The confirmed death toll in Aceh and neighbouring North Sumatra province has remained around 100 in recent days, but figures for the displaced, many of whom lack basic necessities, have climbed to above 400,000.
''Displaced people in Aceh are at 365,335, while in North Sumatra (they are) at 44,189,'' said Laksmita Novira, a UN aid spokeswoman in Aceh.
More than 200 people were missing in Aceh alone, she said.
Medication and doctors had been sent to help the displaced, according to Rustam Pakaya, the health ministry's crisis centre chief. ''So far there is no serious health problem,'' he said.
Lina Sofiani, a UNICEF officer in Jakarta, told Reuters: ''Today, a child protection team from UNICEF's Banda Aceh base will go to east Aceh. Three diarrhoea cases were reported''.
The government was sending additional food to flood-affected areas, polluted wells were being treated with chlorine, and temporary camps fogged with insecticide, the health ministry's Pakaya told Reuters.
The flooding came two years after a giant tsunami left about 170,000 dead or missing in Aceh, a remote but resource-rich province whose capital, Banda Aceh, is 1,700 km northwest of Jakarta.
Aceh and North Sumatra produce palm oil, coffee and rubber, while Aceh has major offshore natural gas fields and related onshore facilities.
However, traders and officials say effects from the flooding have been minimal on output and processing of all those commodities except for rubber. Traders say washed out bridges and damaged roads have hampered delivery of raw materials to factories and pushed up rubber prices.
Authorities blame heavy rains and the effects of deforestation for the latest destruction. Lack of adequate forest cover leaves the ground less able to absorb excess water.
Flooding has also hit parts of peninsular Malaysia, across the Strait of Malacca from Sumatra.
Floods in the worst-hit state of Johor have killed nine people, with four others still missing.
The floods, which the government described as the worst since 1969, have displaced more than 60,000 people in the states of Johor, Pahang and Malacca.
Malaysia's Meteorological Department said rains in Johor and southern Pahang were expected to continue until Sunday. — Reuters
Lions, tigers, ostriches
London, December 28 The Big Cats in Britain (BCIB) group used the Freedom of Information Act to survey local councils on the weird and woolly creatures legally kept in private hands. It found a total of 154 assorted cats -- including 12 lions, 14 tigers, 50 leopards and 16 wild cats -- plus 2,000 ostriches and nearly 500 monkeys. At the same time 300 American bison and 6,000 wild boars are also kept privately. At the less cuddly end of the spectrum BCIB found more than 250 poisonous snakes and 50 members of the crocodile family. The figures exclude zoo animals. ''Although these animals are regarded by law as dangerous, the public should rest assured, that these animals very rarely escape,'' said researcher Shaun Stevens yesterday. ''Where escapes are reported the animals tend to be recaptured quickly and without any harm to the public,'' he added. —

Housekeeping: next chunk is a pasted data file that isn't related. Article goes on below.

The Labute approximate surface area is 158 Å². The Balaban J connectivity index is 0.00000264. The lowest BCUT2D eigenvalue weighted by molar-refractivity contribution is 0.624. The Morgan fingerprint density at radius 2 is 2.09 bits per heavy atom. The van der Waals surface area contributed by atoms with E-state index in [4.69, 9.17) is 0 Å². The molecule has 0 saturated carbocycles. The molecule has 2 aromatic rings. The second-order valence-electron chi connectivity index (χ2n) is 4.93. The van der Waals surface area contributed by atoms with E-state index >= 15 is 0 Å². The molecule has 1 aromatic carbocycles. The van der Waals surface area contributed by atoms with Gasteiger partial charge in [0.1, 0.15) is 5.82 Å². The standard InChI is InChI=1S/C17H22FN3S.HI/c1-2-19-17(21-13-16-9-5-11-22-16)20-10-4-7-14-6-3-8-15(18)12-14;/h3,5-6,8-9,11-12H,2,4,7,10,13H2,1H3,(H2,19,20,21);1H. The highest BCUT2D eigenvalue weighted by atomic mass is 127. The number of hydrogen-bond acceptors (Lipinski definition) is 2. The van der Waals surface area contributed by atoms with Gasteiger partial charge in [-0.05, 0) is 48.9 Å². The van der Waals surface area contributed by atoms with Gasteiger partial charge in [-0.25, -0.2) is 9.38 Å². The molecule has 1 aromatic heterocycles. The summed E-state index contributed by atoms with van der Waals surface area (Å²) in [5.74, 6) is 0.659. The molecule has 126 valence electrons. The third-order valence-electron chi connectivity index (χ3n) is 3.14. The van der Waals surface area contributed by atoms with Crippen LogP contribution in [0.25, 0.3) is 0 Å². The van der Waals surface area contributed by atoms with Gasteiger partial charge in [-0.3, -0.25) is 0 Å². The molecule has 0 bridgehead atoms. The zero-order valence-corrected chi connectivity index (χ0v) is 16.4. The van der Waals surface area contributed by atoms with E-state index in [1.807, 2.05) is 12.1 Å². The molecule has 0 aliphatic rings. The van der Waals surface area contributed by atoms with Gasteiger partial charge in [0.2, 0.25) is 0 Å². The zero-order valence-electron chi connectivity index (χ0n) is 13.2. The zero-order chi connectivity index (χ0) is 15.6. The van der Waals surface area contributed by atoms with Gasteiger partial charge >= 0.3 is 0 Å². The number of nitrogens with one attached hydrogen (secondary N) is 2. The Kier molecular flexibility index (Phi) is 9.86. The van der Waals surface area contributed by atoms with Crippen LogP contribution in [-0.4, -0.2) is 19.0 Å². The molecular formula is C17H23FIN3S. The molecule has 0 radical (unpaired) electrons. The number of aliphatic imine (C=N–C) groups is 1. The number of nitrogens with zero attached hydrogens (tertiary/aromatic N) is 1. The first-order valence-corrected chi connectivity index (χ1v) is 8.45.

London, December 28
The Big Cats in Britain (BCIB) group used the Freedom of Information Act to survey local councils on the weird and woolly creatures legally kept in private hands.
It found a total of 154 assorted cats -- including 12 lions, 14 tigers, 50 leopards and 16 wild cats -- plus 2,000 ostriches and nearly 500 monkeys.
At the same time 300 American bison and 6,000 wild boars are also kept privately.
At the less cuddly end of the spectrum BCIB found more than 250 poisonous snakes and 50 members of the crocodile family. The figures exclude zoo animals.
''Although these animals are regarded by law as dangerous, the public should rest assured, that these animals very rarely escape,'' said researcher Shaun Stevens yesterday.
''Where escapes are reported the animals tend to be recaptured quickly and without any harm to the public,'' he added. — Reuters
Saddam judgement published
Baghdad, December 28
The confirmation of the ousted dictator's death sentence came as his foe US President George W. Bush convened a meeting of his top security advisers to find a way to stem the rising tide of bloodshed in Iraq.
More than three-and-a-half years after a US-led invasion deposed Saddam's totalitarian regime, the country remains in the grip of a vicious conflict that claims more than 100 Iraqi lives per day.
American soldiers are still dying in near record numbers; the military confirmed the deaths of three more today, bringing December's toll to 99, and keeping it on course to be the bloodiest month for US troops this year.
Saddam's imminent demise — on December 26 a court ordered his execution within 30 days — has been welcomed by Washington, but US forces are nevertheless braced for a backlash from his remaining supporters.